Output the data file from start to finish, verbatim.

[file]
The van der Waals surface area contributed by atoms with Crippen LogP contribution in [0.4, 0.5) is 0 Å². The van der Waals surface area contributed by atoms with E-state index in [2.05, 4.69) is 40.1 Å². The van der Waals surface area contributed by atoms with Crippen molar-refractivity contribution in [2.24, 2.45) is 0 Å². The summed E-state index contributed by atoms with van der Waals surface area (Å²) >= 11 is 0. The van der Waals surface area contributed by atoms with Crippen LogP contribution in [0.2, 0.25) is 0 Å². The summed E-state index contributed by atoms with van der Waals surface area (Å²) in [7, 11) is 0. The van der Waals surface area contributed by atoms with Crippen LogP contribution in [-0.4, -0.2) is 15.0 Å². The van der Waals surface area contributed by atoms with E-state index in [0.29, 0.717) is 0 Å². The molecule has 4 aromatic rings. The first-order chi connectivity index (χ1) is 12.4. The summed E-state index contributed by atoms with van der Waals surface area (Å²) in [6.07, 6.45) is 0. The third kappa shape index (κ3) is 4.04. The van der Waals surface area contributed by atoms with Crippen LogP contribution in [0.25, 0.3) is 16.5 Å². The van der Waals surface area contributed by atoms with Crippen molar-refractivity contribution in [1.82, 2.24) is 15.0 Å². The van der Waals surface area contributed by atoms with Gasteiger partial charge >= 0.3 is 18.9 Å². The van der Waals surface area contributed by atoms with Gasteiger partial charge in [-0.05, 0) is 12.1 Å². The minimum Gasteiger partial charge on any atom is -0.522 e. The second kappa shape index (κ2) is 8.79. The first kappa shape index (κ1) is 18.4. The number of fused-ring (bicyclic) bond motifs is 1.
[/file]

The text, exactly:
The van der Waals surface area contributed by atoms with Crippen LogP contribution in [0.4, 0.5) is 0 Å². The van der Waals surface area contributed by atoms with E-state index in [2.05, 4.69) is 40.1 Å². The van der Waals surface area contributed by atoms with Crippen molar-refractivity contribution in [2.24, 2.45) is 0 Å². The summed E-state index contributed by atoms with van der Waals surface area (Å²) >= 11 is 0. The van der Waals surface area contributed by atoms with Crippen LogP contribution in [0.2, 0.25) is 0 Å². The summed E-state index contributed by atoms with van der Waals surface area (Å²) in [7, 11) is 0. The van der Waals surface area contributed by atoms with Crippen LogP contribution in [-0.4, -0.2) is 15.0 Å². The van der Waals surface area contributed by atoms with E-state index in [0.29, 0.717) is 0 Å². The molecule has 4 aromatic rings. The first-order chi connectivity index (χ1) is 12.4. The summed E-state index contributed by atoms with van der Waals surface area (Å²) in [6.07, 6.45) is 0. The third kappa shape index (κ3) is 4.04. The van der Waals surface area contributed by atoms with Crippen LogP contribution in [0.25, 0.3) is 16.5 Å². The van der Waals surface area contributed by atoms with Crippen molar-refractivity contribution in [1.82, 2.24) is 15.0 Å². The van der Waals surface area contributed by atoms with Gasteiger partial charge >= 0.3 is 18.9 Å². The van der Waals surface area contributed by atoms with Gasteiger partial charge in [-0.05, 0) is 12.1 Å². The minimum Gasteiger partial charge on any atom is -0.522 e. The second kappa shape index (κ2) is 8.79. The first kappa shape index (κ1) is 18.4. The number of fused-ring (bicyclic) bond motifs is 1.